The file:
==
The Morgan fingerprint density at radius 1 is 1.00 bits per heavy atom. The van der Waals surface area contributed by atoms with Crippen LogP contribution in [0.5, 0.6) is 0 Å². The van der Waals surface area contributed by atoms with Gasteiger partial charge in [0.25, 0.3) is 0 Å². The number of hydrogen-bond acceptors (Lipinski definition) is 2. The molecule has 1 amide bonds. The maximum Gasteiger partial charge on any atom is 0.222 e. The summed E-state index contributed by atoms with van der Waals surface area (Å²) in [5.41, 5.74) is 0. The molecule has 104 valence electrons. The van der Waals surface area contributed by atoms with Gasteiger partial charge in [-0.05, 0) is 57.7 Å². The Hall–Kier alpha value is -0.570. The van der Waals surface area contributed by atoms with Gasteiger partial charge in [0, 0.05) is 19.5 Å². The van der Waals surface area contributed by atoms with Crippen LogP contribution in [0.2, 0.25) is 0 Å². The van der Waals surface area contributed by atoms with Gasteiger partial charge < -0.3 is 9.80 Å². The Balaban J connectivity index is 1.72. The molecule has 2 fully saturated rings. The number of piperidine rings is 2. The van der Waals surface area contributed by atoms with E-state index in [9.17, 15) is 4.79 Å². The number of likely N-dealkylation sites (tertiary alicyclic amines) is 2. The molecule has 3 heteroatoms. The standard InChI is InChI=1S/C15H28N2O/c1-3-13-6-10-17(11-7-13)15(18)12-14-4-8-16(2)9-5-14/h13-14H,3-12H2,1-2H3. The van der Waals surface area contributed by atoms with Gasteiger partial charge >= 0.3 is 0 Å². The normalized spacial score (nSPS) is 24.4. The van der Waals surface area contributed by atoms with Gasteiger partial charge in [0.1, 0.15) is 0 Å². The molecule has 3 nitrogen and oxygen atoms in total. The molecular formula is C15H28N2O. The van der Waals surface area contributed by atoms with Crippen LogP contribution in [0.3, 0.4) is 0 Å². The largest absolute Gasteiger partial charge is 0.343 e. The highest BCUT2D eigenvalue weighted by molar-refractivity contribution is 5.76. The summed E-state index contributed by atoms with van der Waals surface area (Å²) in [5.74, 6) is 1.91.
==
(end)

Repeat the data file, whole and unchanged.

The Morgan fingerprint density at radius 1 is 1.00 bits per heavy atom. The van der Waals surface area contributed by atoms with Crippen LogP contribution in [0.5, 0.6) is 0 Å². The van der Waals surface area contributed by atoms with Gasteiger partial charge in [0.25, 0.3) is 0 Å². The number of hydrogen-bond acceptors (Lipinski definition) is 2. The molecule has 1 amide bonds. The maximum Gasteiger partial charge on any atom is 0.222 e. The summed E-state index contributed by atoms with van der Waals surface area (Å²) in [5.41, 5.74) is 0. The molecule has 104 valence electrons. The van der Waals surface area contributed by atoms with Gasteiger partial charge in [-0.05, 0) is 57.7 Å². The Hall–Kier alpha value is -0.570. The van der Waals surface area contributed by atoms with Gasteiger partial charge in [0, 0.05) is 19.5 Å². The van der Waals surface area contributed by atoms with Crippen LogP contribution in [0.2, 0.25) is 0 Å². The van der Waals surface area contributed by atoms with Gasteiger partial charge < -0.3 is 9.80 Å². The Balaban J connectivity index is 1.72. The molecule has 2 fully saturated rings. The number of piperidine rings is 2. The van der Waals surface area contributed by atoms with E-state index in [9.17, 15) is 4.79 Å². The number of likely N-dealkylation sites (tertiary alicyclic amines) is 2. The molecule has 3 heteroatoms. The standard InChI is InChI=1S/C15H28N2O/c1-3-13-6-10-17(11-7-13)15(18)12-14-4-8-16(2)9-5-14/h13-14H,3-12H2,1-2H3. The van der Waals surface area contributed by atoms with Gasteiger partial charge >= 0.3 is 0 Å². The normalized spacial score (nSPS) is 24.4. The van der Waals surface area contributed by atoms with Gasteiger partial charge in [0.1, 0.15) is 0 Å². The molecule has 3 nitrogen and oxygen atoms in total. The molecular formula is C15H28N2O. The van der Waals surface area contributed by atoms with Crippen LogP contribution in [0.3, 0.4) is 0 Å². The largest absolute Gasteiger partial charge is 0.343 e. The highest BCUT2D eigenvalue weighted by molar-refractivity contribution is 5.76. The summed E-state index contributed by atoms with van der Waals surface area (Å²) in [5.74, 6) is 1.91.